MtGox CEO Mark Karpeles has been ordered by a judge to return to the US to face questions over his bankruptcy filing with a Dallas court and how 750,000 Bitcoins went AWOL. Bankruptcy judge Stacey Jernigan ruled that Karpeles must appear at the Dallas office of his lawyers Baker & McKenzie on 17th April. This is ahead of a May …
Dilbert is right on the case today.
Re: Dilbert is right on the case today.
Yes .... just about sums up bitcoin
Who wouldn't want to get lynched?
I'm sure Mr Karples will be hurrying to the airport real soon now.
Any minute now.
"If he avails himself of this court, my God, he is going to get himself over here"
Is it normal for US judges to talk in an unprofessional manner about their cases?
"Is it normal for US judges to talk in an unprofessional manner about their cases?"
Hopefully, talk is all she does unprofessionally.
The gathering. Dallas
Foreign firms should not be able to file bankruptcy in a country they do not have a presence in. They should not be able to seek protections in a country they provided nothing too. Mt. Gox was not a US based firm nor ever paid any taxes, his request for bankruptcy protection should be denied on the fact the court lacks jurisdiction. Let him seek bankruptcy protection in Japan.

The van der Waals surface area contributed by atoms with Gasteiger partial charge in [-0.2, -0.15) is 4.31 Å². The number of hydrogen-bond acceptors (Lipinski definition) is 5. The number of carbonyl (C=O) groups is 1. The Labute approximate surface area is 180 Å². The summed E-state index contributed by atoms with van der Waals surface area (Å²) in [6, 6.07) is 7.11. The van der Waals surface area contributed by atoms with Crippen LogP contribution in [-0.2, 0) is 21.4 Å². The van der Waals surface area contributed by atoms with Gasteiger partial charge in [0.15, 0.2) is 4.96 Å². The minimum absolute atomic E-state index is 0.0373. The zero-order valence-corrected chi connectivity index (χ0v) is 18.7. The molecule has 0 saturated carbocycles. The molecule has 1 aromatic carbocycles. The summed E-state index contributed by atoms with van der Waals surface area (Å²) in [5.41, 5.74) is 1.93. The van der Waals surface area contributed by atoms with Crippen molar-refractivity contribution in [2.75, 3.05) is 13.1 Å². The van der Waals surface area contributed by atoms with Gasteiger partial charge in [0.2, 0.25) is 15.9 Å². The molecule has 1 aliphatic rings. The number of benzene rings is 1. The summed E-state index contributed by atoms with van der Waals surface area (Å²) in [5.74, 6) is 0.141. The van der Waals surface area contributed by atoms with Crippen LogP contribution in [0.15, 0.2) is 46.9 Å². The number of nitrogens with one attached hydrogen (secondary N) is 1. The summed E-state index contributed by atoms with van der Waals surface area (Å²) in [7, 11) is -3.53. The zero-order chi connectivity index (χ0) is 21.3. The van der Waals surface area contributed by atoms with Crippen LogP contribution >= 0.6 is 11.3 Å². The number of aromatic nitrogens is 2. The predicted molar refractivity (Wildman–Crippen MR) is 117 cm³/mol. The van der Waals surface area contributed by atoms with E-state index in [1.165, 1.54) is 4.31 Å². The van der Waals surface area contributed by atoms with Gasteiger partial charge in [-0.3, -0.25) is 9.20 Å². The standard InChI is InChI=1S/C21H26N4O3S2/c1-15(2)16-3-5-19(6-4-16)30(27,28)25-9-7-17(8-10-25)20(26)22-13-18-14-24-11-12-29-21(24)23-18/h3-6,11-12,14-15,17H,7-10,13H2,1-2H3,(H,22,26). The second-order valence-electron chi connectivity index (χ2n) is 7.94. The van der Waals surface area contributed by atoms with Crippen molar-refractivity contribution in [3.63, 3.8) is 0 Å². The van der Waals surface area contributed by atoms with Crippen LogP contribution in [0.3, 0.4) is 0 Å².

I find your point of view perfectly reasonable, and I subscribe to it.
However, I have no doubt that there is some leeway in how all this is handled and, given that it is US citizens filing complaints, it may also be logical that MtGoX might want to seek protection in the US.
The real question is : why does a company in Japan care about a court case in the USA ? US citizens could win anything they want, I don't see that a US court has the power to force anyone in Japan or elsewhere to pay up. The the CEO isn't even an American citizen, and if he were it would grant no special powers to a US court either.
After all, that is, if memory serves, one of the prime reasons some people scamper to a non-extradition country with millions in a suitcase, is it not ?
Except that Japan is hardly a non-extradition country for the US.
Nevertheless, this whole thing should indeed be handled by Japanese law. That's where the company is located.
Otherwise, the Microsoft CEO could be summoned by any court in the world as soon as Windows keels over or loses data, and we don't see that happening, now do we ?
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